"All of a sudden I started getting a flood of e-mails and letters, stuff about people celebrating it all over the world," Salkin says. "It was so widespread. The first party I heard from was in Ohio. Then I heard of them in Illinois. . . . "
In five months of research for the book, he found people like Julianne Donovan of Kansas City, Mo., who holds what he describes as "the best Festivus party in the country."
Donovan, a graphic artist and illustrator, started her party about three years ago when she realized that having an office party based on a religious celebration would leave some people out. She no longer works in that office but continues to have a Festivus party, with its made-up central character, "Festivus Faustine," a kind of goddess.
'Feats of strength'
"She's got nine candles on her head for Hanukkah," Donovan says. "The Star of David is her one eye, so she's a cyclops. She's got a Christmas-tree body. In her purple-gloved hands she holds a corn cob for Kwanzaa."
Other features of the party include grievances that guests write on scraps of paper, which are then put into the Festivus pole.
"At the end of the night we read them aloud," she says.
"I try to get my guests to fight each other, so I've come up with little Feats of Strength. The favorite is the thumb wrestling," Donovan says. She made thumb outfits from the thumbs of gloves, cutting in eye holes so they look like masks.
"You'd be amazed at how mean the thumb looks with a mask," she says. "My brother-in-law has abnormally long thumbs. He's been the reigning champion so far."
But why in the world does Festivus live on?
"Things catch on for a reason," Salkin says. "People saw it on 'Seinfeld.' It was only six minutes of this episode, but it just struck them at their core, something about the commercialism of the holidays and the meaninglessness of some of the rituals. Something made sense about Festivus."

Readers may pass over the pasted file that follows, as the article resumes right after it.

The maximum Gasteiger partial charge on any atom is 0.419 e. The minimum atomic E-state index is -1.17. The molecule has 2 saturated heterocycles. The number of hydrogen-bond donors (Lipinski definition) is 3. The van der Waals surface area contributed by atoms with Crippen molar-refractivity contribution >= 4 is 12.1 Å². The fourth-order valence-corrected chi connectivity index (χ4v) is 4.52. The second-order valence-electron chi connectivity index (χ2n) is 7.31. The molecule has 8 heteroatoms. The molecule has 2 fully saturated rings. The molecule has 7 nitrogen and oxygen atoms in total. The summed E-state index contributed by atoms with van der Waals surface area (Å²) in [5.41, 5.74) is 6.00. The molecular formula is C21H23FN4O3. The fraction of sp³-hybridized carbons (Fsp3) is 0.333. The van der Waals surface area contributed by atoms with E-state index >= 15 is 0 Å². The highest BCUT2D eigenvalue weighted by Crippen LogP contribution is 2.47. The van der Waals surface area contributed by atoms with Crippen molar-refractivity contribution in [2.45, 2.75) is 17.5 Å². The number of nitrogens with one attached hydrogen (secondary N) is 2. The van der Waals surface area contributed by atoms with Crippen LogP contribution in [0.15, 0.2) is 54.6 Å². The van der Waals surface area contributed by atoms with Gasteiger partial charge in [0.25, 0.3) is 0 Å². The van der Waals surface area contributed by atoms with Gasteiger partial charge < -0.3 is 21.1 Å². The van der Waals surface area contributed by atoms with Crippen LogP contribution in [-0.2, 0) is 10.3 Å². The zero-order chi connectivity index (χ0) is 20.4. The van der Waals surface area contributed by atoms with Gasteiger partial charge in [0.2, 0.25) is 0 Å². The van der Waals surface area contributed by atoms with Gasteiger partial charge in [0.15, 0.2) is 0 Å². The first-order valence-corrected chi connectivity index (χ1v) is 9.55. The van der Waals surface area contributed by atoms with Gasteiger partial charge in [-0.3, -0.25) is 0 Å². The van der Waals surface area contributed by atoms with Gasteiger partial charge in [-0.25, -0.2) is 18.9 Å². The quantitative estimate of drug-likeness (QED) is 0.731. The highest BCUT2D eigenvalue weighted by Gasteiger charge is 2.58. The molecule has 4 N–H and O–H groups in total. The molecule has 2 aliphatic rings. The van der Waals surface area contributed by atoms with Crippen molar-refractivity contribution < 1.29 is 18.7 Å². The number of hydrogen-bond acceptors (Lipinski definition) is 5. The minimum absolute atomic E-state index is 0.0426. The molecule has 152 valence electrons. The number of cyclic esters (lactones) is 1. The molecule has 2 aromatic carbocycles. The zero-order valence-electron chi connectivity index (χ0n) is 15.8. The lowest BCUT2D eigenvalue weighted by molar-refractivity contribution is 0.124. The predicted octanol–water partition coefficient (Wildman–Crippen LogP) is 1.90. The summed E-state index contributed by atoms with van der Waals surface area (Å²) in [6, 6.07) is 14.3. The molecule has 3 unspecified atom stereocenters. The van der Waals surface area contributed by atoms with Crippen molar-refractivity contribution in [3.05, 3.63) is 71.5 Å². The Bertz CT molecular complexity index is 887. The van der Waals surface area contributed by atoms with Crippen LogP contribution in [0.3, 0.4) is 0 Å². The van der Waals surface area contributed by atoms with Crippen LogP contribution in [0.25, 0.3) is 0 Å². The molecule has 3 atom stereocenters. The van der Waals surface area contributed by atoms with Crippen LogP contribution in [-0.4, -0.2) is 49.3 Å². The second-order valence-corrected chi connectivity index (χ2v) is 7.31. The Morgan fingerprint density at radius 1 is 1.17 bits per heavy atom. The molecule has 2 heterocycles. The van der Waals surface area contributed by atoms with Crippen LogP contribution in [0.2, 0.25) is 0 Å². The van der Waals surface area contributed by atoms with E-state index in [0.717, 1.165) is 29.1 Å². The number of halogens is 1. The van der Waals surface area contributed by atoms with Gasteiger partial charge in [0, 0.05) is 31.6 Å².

As Donovan notes, it doesn't exclude.
"You can be pro-Festivus without being anti-anything-else," Salkin says. "It's not exclusive. You can also celebrate Christmas, Kwanzaa, Hanukkah. The thing about Festivus is you get to celebrate it with people you want to be around, when you want to do it rather than the more traditional holidays when you're forced to be around people you don't want to be around, and you don't even like. Namely, your relatives."
Festivus also inspires creativity. Donovan has held a hula hoop contest as a Feat of Strength. Salkin says he has heard of others stuffing a piñata with written grievances and then whacking away at it until they spill out.
O'Keefe says that disdain for the commercialism of holidays pushed his dad into action.
"He wanted something that wasn't tainted by the trappings of commercialism. Christmas was becoming a celebration of consumerism," O'Keefe says. "President's Day is about selling mattresses."
Besides, he says, "All holidays are made up at some point."
Says Donovan: "I think people are saying, 'We want to get back to being with our friends and our families and having a good time, and not being afraid to come up with our own customs and traditions.' " She adds, "And I think that scares some people."
Salkin thinks it has something to do with the rebel that lives in all Americans.
"It's this American 'don't tread on me' thing. Americans don't want to be told what to do by anybody, . . . being told what to celebrate, and how.
"It's this beautiful, grass-roots thing that, yes, people learned about from this mass-media thing called 'Seinfeld,' but that was just the spark.
"It caught fire. It's real."